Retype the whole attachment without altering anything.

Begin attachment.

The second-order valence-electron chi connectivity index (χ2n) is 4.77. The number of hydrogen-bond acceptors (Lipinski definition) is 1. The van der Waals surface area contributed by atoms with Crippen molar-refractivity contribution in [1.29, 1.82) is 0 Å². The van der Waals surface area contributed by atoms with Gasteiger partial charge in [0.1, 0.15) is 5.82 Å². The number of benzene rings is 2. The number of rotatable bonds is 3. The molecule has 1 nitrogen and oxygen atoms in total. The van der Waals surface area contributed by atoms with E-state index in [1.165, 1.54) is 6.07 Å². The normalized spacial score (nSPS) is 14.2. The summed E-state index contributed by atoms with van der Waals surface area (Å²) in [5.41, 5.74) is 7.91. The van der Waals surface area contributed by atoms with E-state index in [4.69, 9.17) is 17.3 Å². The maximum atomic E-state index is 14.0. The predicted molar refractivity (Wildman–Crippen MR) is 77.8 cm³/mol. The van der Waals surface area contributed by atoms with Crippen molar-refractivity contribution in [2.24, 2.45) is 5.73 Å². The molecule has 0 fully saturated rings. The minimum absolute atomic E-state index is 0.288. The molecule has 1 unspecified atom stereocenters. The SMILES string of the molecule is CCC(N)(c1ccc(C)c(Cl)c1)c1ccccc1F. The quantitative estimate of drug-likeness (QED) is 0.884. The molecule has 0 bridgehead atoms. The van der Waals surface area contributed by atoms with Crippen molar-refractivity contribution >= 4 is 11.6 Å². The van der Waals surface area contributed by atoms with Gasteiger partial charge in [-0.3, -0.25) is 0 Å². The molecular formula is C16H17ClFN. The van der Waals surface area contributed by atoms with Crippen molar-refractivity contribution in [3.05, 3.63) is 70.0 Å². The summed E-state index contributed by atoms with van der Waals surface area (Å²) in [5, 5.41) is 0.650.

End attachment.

The second-order valence-electron chi connectivity index (χ2n) is 4.77. The number of hydrogen-bond acceptors (Lipinski definition) is 1. The van der Waals surface area contributed by atoms with Crippen molar-refractivity contribution in [1.29, 1.82) is 0 Å². The van der Waals surface area contributed by atoms with Gasteiger partial charge in [0.1, 0.15) is 5.82 Å². The number of benzene rings is 2. The number of rotatable bonds is 3. The molecule has 1 nitrogen and oxygen atoms in total. The van der Waals surface area contributed by atoms with E-state index in [1.165, 1.54) is 6.07 Å². The normalized spacial score (nSPS) is 14.2. The summed E-state index contributed by atoms with van der Waals surface area (Å²) in [5.41, 5.74) is 7.91. The van der Waals surface area contributed by atoms with E-state index in [4.69, 9.17) is 17.3 Å². The maximum atomic E-state index is 14.0. The predicted molar refractivity (Wildman–Crippen MR) is 77.8 cm³/mol. The van der Waals surface area contributed by atoms with Crippen molar-refractivity contribution in [2.24, 2.45) is 5.73 Å². The molecule has 0 fully saturated rings. The minimum absolute atomic E-state index is 0.288. The molecule has 1 unspecified atom stereocenters. The SMILES string of the molecule is CCC(N)(c1ccc(C)c(Cl)c1)c1ccccc1F. The quantitative estimate of drug-likeness (QED) is 0.884. The molecule has 0 bridgehead atoms. The van der Waals surface area contributed by atoms with Crippen molar-refractivity contribution >= 4 is 11.6 Å². The van der Waals surface area contributed by atoms with Gasteiger partial charge in [-0.3, -0.25) is 0 Å². The molecular formula is C16H17ClFN. The van der Waals surface area contributed by atoms with Crippen molar-refractivity contribution in [3.05, 3.63) is 70.0 Å². The summed E-state index contributed by atoms with van der Waals surface area (Å²) in [5, 5.41) is 0.650.